MindMed entered public trading only a few months ago on April 27, 2021, after raising $175.8 Million over 8 rounds of funding. MindMed investors include Peter Thiel, Michael, Novogratz, Steven Cohen, Bob Parsons, Kevin O’Leary and Blake Mycoskie. [source: Mindmed and Crunchbase]


Learning and Development (L&D) works under the umbrella of Human Resources. I’ve seen companies’ invest hundreds to thousands of dollars per employee in L&D resources for compliance training, sales training, emotional intelligence, leadership and other soft skills, all in an effort to facilitate better collaboration communication and opportunities for employees to grow and develop with the company. Some companies even offer tuition reimbursement for accredited degree advancement programs. This is actually something that attracts better employees with Monster reporting top companies for personal development, including Seattle Genetics, SAS, Amazon, Bonobos, AT&T, Randstad, Paychex, CyberCoders, Schneider Electric and Marriott International. These companies have anywhere from 350 to 280,000 employees.

BetterUp launched in 2013 as a coaching company using AI technology and behavioral science experts. They claim scalability, but with only 51-200 employees (according to Glassdoor), even if most of those employees were coaches, it’s hard to imagine a truly effective executive coaching company serving the needs of an AT&T or Amazon though their website boasts clients such as NASA and FAA.

BetterUp has created “IndentifyAI” to find the right people within an organization to receive coaching and to recommend a personalized path for growth. This proprietary feature assesses the L&D needs of the entire organization’s employees and sorts them by where they are in their career, how they prefer to learn and their coachability. This way the employee is matched to coaching content, specialists and types of coaching resources to help each person.

And recently they announced that Prince Harry had joined the BetterUp team as its chief impact officer. [source: BetterUp]

So far, BetterUp has raised $269.8 Million with it’s most recent round announced in February 2021 (Series D) which raised $125 million of that total. [source: Crunchbase]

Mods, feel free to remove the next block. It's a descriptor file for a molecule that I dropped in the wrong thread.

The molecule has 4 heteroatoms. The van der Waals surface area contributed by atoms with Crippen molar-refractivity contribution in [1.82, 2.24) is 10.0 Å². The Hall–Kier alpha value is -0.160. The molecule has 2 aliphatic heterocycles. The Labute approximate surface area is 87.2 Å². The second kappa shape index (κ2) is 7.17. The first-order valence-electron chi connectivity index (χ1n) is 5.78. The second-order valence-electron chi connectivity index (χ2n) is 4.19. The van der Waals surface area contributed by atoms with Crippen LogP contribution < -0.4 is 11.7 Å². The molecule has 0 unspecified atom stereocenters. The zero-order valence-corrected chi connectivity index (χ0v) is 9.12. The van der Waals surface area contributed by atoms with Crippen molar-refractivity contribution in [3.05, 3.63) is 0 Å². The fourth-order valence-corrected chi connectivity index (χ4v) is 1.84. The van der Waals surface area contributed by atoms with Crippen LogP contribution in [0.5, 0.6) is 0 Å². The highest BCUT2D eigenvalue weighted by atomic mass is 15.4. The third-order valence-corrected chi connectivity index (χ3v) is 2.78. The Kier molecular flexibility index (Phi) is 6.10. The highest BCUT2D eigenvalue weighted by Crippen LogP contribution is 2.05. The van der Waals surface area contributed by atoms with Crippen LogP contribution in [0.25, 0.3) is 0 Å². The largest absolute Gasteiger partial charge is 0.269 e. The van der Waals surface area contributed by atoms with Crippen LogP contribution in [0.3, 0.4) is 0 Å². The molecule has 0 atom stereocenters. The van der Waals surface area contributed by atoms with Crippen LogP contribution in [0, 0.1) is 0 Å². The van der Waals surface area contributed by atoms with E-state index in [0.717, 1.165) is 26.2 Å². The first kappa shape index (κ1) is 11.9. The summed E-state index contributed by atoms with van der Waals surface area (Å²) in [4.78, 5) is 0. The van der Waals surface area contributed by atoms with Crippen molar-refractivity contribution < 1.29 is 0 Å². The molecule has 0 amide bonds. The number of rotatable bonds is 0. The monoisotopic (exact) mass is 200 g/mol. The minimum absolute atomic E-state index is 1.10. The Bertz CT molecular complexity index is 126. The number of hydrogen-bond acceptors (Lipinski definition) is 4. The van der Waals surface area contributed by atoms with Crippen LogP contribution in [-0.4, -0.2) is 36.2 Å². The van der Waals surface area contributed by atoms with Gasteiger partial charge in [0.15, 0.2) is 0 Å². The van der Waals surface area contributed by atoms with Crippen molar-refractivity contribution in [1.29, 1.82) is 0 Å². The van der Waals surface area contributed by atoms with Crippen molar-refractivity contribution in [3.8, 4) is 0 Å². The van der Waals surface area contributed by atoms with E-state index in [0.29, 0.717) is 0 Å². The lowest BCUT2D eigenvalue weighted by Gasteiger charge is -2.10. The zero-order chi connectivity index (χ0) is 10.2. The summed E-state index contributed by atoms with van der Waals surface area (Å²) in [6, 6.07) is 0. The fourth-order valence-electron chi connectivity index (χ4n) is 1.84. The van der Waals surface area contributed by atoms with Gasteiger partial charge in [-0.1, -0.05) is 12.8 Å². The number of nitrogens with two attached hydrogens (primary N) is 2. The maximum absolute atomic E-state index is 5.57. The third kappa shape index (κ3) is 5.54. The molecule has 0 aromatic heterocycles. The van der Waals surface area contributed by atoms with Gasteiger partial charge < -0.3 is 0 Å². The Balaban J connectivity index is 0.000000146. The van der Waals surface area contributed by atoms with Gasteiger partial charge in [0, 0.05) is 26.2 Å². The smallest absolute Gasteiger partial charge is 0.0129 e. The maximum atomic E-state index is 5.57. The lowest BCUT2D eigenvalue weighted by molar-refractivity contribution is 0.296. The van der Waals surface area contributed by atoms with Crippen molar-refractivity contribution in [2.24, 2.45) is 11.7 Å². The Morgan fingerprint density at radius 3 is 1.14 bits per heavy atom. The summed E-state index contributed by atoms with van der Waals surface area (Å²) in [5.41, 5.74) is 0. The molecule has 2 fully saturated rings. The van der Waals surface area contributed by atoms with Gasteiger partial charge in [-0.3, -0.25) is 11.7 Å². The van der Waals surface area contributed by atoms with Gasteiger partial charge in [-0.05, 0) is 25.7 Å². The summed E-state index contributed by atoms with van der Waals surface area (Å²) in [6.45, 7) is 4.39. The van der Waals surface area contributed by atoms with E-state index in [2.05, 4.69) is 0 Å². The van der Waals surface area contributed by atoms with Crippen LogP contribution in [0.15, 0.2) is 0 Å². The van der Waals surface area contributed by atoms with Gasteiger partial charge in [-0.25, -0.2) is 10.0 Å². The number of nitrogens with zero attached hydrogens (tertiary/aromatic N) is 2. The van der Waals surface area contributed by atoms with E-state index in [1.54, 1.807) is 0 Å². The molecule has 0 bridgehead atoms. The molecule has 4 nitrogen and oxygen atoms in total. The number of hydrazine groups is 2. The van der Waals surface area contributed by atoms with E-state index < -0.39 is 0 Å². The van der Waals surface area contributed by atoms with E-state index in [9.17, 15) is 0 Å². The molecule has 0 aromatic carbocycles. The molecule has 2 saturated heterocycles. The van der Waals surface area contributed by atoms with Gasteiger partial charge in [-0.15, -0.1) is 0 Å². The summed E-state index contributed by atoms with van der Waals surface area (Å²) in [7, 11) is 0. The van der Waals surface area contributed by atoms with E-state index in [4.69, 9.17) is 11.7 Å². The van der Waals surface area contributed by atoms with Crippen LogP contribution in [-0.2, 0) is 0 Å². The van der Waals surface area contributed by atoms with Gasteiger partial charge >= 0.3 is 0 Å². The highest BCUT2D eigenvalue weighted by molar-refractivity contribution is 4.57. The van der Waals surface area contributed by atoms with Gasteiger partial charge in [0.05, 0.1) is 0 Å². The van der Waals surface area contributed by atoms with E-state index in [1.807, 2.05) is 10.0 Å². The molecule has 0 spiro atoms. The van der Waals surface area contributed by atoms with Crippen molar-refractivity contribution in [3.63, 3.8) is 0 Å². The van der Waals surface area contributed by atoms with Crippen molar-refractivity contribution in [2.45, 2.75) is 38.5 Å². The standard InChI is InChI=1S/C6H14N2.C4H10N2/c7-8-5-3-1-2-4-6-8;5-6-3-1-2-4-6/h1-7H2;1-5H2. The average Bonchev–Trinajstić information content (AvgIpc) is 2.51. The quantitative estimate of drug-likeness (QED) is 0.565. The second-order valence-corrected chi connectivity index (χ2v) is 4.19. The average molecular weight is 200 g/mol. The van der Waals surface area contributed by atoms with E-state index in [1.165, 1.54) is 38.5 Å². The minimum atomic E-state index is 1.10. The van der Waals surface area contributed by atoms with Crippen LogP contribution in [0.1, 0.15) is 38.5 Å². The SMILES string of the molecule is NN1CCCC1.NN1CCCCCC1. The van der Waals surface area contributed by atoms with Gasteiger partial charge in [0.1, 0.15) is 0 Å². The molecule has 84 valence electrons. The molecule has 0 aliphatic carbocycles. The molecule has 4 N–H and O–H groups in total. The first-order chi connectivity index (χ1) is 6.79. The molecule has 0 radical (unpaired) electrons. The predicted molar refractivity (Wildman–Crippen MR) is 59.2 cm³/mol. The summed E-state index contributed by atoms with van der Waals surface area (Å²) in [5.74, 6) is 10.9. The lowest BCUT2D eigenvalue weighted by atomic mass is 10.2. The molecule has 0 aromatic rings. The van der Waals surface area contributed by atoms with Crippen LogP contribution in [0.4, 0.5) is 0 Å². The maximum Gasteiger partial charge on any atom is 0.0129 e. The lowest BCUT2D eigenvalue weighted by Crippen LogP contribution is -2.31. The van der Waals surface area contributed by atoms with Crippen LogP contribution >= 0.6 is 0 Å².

One in 5 children have a diagnosed behavioral health need and 80% of those children will not get the care they need. 50% of working parents are losing significant productivity in caring for their children’s behavioral health. “If the kids aren’t alright, neither are your employees.”  [source: hello brightline]

Brightline, formerly known as Emilio Health, is a med-tech company providing behavioral healthcare services for children and their families. They focus on issues around school pressure, individualized education plans (IEPs), anxiety, cyberbullying, and behavioral and self-esteem issues. Brightline networks with employers as well as direct to consumer programs.

They use technology, coaching and access to licensed therapists and psychiatrists. Normally, parents are going from a school counselor to a therapist, to a coach, to a psychiatrist and each provider is not connecting to the other providers.

Brightline starts with a nationally available Connect+ coaching app with resources like videos, interactive exercises, tips and guides, as well as being able to chat with an app. Coaching comes in 30-minute sessions. Parents can also receive coaching, especially parents with younger children, ages 3-5. They even have speech therapists available in some states for children as young as 18 months.

Brightline has raised $104 Million over 4 rounds, most recently, Series B round announced in June 2021 which raised $72 million of that total. [source: Crunchbase]

Spring Health

Spring Health emerged out of a desire to remove the guesswork in mental healthcare. CEO and co-founder, April Koh says,